Acting in response to the issue of gentrification, this is the development of an economic model that allows existing and incoming residents to live together, configured through an analogue algorithm, leading to a set of system glitches that act as an entry point to design, finalising with a platform for social negotiation between two demographics of residents.


When incoming, wealthier residents entered Haggerston-Hackney, London- cost of living locally rose, and existing residents were often priced out of the area. My proposal arose from here- to ensure existing residents remain in the area whilst making way for a new demographic.


To ensure residents can afford to remain in the area, a new scale was developed, converting existing/new/average values for income/household price/household set-up into measurements of height/width/length, creating volumes for 2- and 3-bed units, and retail and open spaces.

If these volumes exceeded the volume for the average, the excess was demarcated as shared space within the block, and the hunt price would decrease accordingly.


An analogue algorithm based on a set of rules and constraints was developed as a way of configuring the volumes, putting social and structural needs first.

Shared Space

Inspired by Reyner Banham's 'A Home is not a House', form followed function, as the shared space relied on the negotiation between the residents to decide the internal activity. This form consisted of water/heating/electrical/ventilation tubes, as del as 'moving' tubes for spatial flexibility, and pneumatic tubes that act as a communication device between residents.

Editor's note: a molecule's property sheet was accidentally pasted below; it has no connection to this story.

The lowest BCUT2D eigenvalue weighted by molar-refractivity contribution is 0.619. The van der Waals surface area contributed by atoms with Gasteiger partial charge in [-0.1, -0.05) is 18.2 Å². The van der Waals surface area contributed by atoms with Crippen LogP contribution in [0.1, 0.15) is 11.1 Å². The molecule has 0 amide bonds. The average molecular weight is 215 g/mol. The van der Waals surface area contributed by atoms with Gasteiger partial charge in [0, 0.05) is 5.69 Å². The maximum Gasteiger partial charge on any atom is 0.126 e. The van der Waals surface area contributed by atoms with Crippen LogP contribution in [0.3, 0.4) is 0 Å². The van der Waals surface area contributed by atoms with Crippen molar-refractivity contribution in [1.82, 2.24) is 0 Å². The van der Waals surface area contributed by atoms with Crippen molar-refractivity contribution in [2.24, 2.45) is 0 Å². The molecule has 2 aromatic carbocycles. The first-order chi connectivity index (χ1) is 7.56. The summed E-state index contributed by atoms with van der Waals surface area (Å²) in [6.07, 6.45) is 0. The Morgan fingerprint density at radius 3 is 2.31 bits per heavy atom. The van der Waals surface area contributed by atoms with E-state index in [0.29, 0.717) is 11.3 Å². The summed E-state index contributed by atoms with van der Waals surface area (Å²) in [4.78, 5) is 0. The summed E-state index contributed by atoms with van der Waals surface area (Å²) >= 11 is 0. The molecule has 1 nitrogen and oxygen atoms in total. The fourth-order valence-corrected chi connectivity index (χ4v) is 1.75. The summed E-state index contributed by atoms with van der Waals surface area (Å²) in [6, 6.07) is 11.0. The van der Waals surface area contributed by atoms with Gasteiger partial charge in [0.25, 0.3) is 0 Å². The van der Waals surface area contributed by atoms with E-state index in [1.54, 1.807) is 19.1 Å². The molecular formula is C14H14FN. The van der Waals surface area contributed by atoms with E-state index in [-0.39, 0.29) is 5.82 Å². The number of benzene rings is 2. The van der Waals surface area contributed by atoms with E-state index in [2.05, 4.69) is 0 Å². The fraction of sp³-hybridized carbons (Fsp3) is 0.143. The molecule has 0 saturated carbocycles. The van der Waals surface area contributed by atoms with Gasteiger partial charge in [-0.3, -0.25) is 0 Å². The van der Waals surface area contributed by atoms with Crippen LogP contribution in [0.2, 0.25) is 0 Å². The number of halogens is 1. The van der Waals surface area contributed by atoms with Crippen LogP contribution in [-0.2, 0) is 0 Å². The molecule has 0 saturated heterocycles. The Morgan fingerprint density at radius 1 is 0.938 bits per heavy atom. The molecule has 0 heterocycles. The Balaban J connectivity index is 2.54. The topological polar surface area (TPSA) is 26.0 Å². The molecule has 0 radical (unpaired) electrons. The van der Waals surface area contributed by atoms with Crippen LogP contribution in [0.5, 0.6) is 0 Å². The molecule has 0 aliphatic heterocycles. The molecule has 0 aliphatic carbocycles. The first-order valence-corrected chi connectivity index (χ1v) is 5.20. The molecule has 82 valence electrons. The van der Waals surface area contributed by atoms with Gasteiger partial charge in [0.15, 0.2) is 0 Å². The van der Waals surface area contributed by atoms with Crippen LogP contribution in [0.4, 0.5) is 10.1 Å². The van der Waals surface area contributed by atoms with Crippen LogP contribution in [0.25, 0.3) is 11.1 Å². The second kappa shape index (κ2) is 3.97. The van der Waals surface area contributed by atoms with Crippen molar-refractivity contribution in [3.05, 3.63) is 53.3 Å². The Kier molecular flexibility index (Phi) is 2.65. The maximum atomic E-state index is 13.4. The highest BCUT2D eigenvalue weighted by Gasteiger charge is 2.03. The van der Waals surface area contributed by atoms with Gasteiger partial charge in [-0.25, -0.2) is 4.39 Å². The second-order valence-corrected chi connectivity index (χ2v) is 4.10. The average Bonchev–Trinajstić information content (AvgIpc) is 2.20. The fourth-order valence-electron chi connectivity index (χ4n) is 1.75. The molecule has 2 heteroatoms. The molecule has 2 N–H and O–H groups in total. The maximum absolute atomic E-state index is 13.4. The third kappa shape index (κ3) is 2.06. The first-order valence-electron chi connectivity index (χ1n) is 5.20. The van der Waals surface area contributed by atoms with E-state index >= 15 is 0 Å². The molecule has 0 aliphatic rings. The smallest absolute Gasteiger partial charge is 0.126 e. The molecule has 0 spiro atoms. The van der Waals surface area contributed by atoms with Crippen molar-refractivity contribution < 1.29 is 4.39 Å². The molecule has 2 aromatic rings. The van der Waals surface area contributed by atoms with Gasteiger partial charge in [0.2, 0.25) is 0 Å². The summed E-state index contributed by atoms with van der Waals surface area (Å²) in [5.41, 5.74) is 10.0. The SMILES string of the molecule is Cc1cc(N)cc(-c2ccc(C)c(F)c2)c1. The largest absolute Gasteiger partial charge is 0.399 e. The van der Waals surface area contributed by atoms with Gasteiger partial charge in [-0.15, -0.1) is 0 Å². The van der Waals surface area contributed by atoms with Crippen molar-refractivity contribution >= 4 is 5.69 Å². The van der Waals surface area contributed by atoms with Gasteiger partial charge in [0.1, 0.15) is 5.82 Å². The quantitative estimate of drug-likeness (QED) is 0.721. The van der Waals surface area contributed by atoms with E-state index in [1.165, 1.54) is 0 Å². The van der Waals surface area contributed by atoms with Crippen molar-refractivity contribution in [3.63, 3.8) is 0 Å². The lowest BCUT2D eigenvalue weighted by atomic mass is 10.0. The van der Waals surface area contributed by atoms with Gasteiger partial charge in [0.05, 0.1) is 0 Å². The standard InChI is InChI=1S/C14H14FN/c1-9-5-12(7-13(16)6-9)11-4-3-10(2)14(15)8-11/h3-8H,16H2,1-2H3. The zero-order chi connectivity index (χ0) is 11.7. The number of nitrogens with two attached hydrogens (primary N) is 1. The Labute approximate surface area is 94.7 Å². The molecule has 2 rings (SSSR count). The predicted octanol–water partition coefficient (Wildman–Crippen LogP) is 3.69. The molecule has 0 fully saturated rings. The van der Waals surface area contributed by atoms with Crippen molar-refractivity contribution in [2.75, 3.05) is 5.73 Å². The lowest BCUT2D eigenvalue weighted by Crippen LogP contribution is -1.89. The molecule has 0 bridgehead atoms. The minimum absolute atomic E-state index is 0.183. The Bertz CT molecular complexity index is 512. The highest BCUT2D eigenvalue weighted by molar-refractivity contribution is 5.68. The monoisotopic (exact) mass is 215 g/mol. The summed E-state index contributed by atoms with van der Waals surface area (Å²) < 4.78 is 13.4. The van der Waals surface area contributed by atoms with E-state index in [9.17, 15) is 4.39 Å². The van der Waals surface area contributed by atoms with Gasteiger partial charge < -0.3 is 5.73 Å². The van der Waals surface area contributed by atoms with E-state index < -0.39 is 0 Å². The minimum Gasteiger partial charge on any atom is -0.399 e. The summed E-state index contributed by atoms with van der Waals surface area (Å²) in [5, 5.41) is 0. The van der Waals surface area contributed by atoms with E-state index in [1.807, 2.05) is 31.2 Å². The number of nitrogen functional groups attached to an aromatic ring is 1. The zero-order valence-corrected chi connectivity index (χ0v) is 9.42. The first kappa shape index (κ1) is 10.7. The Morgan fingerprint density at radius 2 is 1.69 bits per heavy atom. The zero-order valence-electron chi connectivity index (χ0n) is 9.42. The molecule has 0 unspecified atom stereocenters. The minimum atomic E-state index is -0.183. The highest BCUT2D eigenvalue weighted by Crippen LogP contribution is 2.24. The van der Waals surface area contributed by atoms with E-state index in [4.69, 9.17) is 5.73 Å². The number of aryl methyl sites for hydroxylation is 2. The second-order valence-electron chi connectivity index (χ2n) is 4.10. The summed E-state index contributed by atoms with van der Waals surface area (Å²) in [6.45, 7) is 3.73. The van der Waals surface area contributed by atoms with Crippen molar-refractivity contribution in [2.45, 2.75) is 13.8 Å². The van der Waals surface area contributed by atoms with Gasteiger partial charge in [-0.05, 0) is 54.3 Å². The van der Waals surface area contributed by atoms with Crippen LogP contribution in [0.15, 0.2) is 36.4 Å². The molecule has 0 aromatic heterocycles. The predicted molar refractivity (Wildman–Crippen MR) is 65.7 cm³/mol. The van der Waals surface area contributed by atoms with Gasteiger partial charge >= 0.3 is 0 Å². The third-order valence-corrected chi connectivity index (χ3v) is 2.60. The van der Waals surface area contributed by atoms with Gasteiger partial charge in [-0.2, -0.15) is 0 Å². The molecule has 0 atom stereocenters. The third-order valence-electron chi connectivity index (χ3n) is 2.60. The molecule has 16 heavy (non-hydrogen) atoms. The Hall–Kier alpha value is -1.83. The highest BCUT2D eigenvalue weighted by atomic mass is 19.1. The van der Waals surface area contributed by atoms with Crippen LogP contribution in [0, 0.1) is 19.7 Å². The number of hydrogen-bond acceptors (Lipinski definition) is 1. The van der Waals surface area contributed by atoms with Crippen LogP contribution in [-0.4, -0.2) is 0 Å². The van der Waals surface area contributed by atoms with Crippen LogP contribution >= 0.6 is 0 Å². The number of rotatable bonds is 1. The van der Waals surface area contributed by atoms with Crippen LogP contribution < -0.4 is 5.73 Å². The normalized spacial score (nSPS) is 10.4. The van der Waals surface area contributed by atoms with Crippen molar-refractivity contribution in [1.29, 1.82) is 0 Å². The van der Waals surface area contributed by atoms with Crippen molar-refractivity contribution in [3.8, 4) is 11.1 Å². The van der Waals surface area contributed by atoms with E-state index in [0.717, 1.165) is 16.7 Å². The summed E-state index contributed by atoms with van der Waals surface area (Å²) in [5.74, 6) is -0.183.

Gentrification often works as a trend. The existing residents often run on a longer cycle in an area, becoming more permanent, whereas the incoming residents run on shorter cycles- living in the area for 5 years, for example- yet are constantly replaced by new gentrified incomers, meaning their permanence relies on their temporality. The density of the block, therefore, remains ever-changing.

Glitches 1.0

The configuration system left behind a number of architectural glitches (circulation/light/cantilevers). Instead of redefining the system, these were continued as design opportunities, creating an 'anti-system' within the configuration.

Glitches 2.0

Some ways the glitches were solved included units being removed from the now-interconnected open spaces, being pushed to the periphery of the block, and in some cases, underground. These units often merged in materiality, loosening the divide between the permanent (existing) and the transient (incoming) residents.

Platform For Social Negotiation

We can begin to analyse the effects the designing of the glitches has on the social interactions within the block. Here, we can see how trends of gentrification expose similarities between the two demographics, for example one hand-me-down for an existing family now acts as a retro piece for a gentrified neighbour.

The Block: Sections

The glitches created an anti-system within the previously rule-based block, which can be seen economically, socially, materially, and aesthetically.

The Block

What began as a proposal to ensure existing residents can afford to live in an area, extended into a series of system-glitches, architectural design questions, and eventually a social merging of two demographics.